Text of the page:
Kingsmill: Paisley son says 'no possibility' of meeting Eugene Reavey
EUGENE Reavey has said he still hopes to meet a son of the late Ian Paisley after the Free Presbyterian minister pulled out of a meeting with him.
The south Armagh man spent years fighting to clear his name after the former DUP leader used parliamentary privilege to wrongly name him as being involved in the murder of 10 Protestant workmen at Kingsmill in 1976.
The IRA attack happened the day after Mr Reavey's three brothers were fatally wounded in an attack on their family home at nearby Whitecross, carried out by the Glenanne gang.
In July the Irish News revealed that the 'intelligence' document Mr Paisley quoted from in the House of Commons in 1999 had been doctored.
The dossier, dated January 12 1976, a week after the IRA ambush of a work van at Kingsmill, contained the names of a dozen alleged suspects.
The Irish News saw parts of the dossier which confirmed that out of a dozen names only four were members of the IRA at the time, with the rest innocent members of local farming families.
An investigation by the police's Historical Enquiries Team made clear there was no evidence to link any member of the Reavey family to Kingsmill or paramilitarism.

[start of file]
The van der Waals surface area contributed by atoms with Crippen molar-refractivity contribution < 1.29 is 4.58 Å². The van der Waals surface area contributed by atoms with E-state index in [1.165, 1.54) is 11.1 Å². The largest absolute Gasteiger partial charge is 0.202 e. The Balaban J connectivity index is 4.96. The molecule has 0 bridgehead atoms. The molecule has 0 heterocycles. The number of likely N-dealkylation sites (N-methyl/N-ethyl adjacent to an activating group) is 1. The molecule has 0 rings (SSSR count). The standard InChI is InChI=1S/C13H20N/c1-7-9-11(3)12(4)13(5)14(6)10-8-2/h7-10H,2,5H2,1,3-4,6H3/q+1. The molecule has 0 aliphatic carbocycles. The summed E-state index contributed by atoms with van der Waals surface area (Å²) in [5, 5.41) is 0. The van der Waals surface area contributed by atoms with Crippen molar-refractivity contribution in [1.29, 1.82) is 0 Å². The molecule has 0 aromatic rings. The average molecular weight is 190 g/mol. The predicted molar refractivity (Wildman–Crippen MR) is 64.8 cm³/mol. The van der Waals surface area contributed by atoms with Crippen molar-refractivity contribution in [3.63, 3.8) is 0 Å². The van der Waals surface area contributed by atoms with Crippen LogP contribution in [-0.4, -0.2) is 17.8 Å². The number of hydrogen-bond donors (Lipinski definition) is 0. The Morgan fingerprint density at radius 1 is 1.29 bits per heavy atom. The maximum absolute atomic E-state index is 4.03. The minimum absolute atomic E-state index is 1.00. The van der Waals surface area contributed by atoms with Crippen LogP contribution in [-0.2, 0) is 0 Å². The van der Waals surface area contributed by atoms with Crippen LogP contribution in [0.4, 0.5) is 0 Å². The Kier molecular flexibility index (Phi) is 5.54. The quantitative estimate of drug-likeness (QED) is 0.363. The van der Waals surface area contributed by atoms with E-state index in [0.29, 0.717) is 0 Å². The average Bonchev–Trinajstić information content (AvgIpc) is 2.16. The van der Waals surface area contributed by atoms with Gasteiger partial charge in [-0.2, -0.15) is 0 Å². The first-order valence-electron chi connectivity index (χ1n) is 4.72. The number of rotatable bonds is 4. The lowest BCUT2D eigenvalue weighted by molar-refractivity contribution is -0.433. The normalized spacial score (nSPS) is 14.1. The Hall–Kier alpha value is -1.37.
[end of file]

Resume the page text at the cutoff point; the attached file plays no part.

Former RUC chief constable Sir Ronnie Flanagan also said there was nothing to link Mr Reavey to the gun attack.
However, the former First Minister died in 2014 having never retracted his allegation.
Kyle Paisley had agreed to talk with Mr Reavey but withdrew the offer hours after news of the meeting became public yesterday.
Rev Paisley, who is based in Suffolk in England, said in a statement on Twitter that he was "disappointed" in the way the matter had been handled.
"I feel that confidence has been broken on what had been a matter of private correspondence", he said.
"My only purpose in saying that I would meet Mr Reavey was to offer Christian sympathy on a personal level."
He said he "could not and would not" apologise on his father's behalf..
"Because of the way in which this matter has been handled, there is now no possibility of my meeting with Eugene Reavey."
However, Mr Reavey insisted he did not break any confidences and had not asked Mr Paisley to apologise for this father's remarks.
"I wanted the meeting to take place in the spirit of reconciliation and to see where it would lead to," he told the BBC.
"I would still like to meet and put my point of view to him."